Her item on Bush was cut from her column everywhere, in more than 100 papers, except for the New Jersey Star-Ledger. Flynt then contacted Daily Variety’s gossip columnist Army Archerd, who wrote on November 7, the day of the election:
FREEDOM OF THE PRESS? Larry Flynt says his comments about a hush-hush 1970 Houston abortion, on a rumored girlfriend of George W. Bush, have been stifled by the mainstream media. (Flynt claims knowledge of the identity of the girl, the hospital, etc. He never printed it, “because she’d deny it; you’d have egg on your face and you’d face a libel suit.”) Still, he’s more concerned with the fact that the media is ignoring the rumors . . . “My whole focus,” said Flynt, “was on the lack of investigation by the media — in other words, they never asked Bush.”
The story did get some international play just before the 2000 election in newspapers in England. And that was pretty much the end of it. Bush claimed the presidency unbesmirched by this particular tale. Eventually, Flynt decided to include the episode in his book.
The subject first came up at the Weekly, in recent times, when Flynt stopped by last fall to tout his vanity candidacy for governor during the campaign to recall Governor Gray Davis. Flynt took advantage of the interview to promote a proposed initiative that would permit non-tribal casino gambling — he owns a casino — as a way both to get personally richer and to help solve the state’s budget crisis. An editor asked offhandedly whatever happened to his investigation into Bush. That got Flynt going:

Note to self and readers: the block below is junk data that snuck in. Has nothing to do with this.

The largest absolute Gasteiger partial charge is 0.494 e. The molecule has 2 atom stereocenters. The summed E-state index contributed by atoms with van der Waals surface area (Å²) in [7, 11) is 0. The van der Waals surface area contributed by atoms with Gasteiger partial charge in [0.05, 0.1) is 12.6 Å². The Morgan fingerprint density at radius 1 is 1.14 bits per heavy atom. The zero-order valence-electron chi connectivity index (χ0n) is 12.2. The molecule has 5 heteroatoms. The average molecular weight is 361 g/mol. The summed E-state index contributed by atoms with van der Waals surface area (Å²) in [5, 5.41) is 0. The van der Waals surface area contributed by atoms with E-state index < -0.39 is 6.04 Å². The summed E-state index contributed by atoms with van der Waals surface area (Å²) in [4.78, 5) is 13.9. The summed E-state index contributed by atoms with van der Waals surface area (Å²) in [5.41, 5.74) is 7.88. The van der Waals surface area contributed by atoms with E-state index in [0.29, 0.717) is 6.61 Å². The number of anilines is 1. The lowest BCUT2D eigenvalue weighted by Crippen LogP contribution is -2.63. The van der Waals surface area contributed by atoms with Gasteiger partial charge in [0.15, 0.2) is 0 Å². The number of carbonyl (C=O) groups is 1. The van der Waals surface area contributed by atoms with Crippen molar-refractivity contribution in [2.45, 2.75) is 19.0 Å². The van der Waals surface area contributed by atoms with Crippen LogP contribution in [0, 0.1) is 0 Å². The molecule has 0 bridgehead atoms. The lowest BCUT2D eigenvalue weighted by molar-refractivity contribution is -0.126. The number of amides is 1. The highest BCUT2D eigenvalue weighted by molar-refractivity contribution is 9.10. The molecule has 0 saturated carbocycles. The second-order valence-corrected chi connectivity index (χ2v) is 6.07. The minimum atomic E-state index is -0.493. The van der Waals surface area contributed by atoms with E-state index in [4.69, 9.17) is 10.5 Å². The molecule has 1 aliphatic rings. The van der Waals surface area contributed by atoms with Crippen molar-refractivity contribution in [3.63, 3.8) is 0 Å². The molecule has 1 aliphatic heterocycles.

“We worked that story for six months,” he said. “We had everybody, including the hospital that performed the abortion, the doctor who did it, you know, affidavits from four of her friends. You know, we, we had it all. But at the last minute she stopped cooperating, and this was just about a month before the election.”
Flynt was shooting from the hip, without reviewing his own investigators’ files. The Weekly asked for documentation, but Flynt and his representative never provided it, though Flynt did discuss the matter at length in a late-April interview, after he reviewed his documentation. His book publicist said there were still libel concerns regarding the release of original documents. She said she also didn’t want articles to appear before they could assist book sales. Obtaining Flynt’s files became less necessary after people directly involved in the investigation agreed to talk freely and separately about their work, provided that their names not be disclosed. They were willing to share the real names, confidentially, of all the persons involved. The Weekly has not independently verified their accounts, which is why real names aren’t used here either. But their chronicles are believable, especially because they acknowledge that they ultimately failed to deliver the goods. There could be no hedging the evidence on a story like this, they said, especially when their employer was Flynt, whose credibility would be questioned.